Where have I been? It’s been almost three months since my last post. I’ve been here. Life just got away from me, that’s all. Many of you know that my mom had a heart attack last fall, and I thought when she was finally back in her own home things would magically go back to normal. Turns out, that’s not the way it works.

But I’m back, and I’ll be posting twice a week through the summer.

First up, I’ve got a giveaway for you that you’re going to want to come back tomorrow to hear about.

Really, please come back tomorrow. I’ve missed you all.

What do young adults care about?

This is a cool video – cool like the Typography video I showed you last month. Don’t let the title “The Future of Publishing” fool you into thinking it’s not relevant to a blog about being green – it is. Watch.

David Letterman educates us on the Great Pacific Ocean Patch

Earlier this week, David Letterman interviewed Captain Charles Moore of the Algalita Marine Research Foundation. Moore spoke with Letterman about the Great Pacific Ocean Patch, a floating island of plastic trash that is estimated to be about twice the size of Texas. It floats between California and Hawaii.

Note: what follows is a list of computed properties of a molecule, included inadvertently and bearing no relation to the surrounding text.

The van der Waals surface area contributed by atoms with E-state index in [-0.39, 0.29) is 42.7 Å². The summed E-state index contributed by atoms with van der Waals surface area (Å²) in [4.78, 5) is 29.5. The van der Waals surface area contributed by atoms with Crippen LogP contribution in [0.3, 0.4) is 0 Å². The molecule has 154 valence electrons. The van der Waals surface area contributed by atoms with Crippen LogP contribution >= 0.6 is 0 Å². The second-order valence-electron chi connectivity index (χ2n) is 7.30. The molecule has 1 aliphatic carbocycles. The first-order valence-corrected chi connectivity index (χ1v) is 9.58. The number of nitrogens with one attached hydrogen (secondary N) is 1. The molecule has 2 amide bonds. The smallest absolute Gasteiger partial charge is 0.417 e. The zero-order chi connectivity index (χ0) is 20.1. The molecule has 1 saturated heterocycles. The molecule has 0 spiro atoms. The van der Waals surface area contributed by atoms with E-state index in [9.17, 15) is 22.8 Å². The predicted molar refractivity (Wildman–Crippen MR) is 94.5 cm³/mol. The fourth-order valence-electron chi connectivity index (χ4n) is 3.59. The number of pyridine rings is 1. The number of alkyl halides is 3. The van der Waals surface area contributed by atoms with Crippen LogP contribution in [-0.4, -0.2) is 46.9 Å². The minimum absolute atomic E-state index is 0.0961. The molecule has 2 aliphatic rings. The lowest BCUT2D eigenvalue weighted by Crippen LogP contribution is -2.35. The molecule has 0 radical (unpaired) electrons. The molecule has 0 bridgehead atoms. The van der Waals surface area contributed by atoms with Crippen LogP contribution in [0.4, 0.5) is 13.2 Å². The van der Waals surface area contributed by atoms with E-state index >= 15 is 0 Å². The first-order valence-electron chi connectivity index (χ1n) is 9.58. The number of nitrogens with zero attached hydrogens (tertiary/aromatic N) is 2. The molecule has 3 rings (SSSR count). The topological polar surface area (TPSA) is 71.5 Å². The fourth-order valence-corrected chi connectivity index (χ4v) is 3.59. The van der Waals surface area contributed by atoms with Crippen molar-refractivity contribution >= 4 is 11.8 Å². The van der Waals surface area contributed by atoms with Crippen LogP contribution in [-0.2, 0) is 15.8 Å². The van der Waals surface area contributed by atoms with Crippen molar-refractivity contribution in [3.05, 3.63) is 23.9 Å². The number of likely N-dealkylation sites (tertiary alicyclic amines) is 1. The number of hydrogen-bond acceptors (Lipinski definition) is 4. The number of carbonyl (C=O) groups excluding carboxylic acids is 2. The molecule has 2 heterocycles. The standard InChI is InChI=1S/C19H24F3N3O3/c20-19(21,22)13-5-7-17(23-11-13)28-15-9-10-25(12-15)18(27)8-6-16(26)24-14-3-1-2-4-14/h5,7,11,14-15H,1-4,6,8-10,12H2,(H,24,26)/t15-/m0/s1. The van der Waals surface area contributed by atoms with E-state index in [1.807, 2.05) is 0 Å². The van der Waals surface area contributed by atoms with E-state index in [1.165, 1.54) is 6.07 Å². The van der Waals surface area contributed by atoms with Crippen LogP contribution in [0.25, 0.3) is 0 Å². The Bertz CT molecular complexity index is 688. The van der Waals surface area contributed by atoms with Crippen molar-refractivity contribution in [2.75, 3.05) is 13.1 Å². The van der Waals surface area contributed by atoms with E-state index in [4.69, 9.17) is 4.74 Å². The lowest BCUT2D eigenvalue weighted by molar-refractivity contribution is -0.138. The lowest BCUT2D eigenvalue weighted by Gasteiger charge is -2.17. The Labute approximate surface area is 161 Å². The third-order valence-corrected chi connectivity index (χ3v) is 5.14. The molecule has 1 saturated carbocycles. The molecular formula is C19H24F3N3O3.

In the following videos Moore explains that 1/4 of the trash in the patch is from ships, but the other 3/4 of it comes from what is thrown away improperly on land. The usually joking Letterman listened intently (with a few jokes, it is Letterman after all). We should, too. Watching this should surely make us think twice about how much plastic we consume and how we dispose of what we chose to use.

I want to thank Beth Terry from Fake Plastic Fish for pointing these videos out. It’s been a long time since I’ve stayed up to watch Letterman!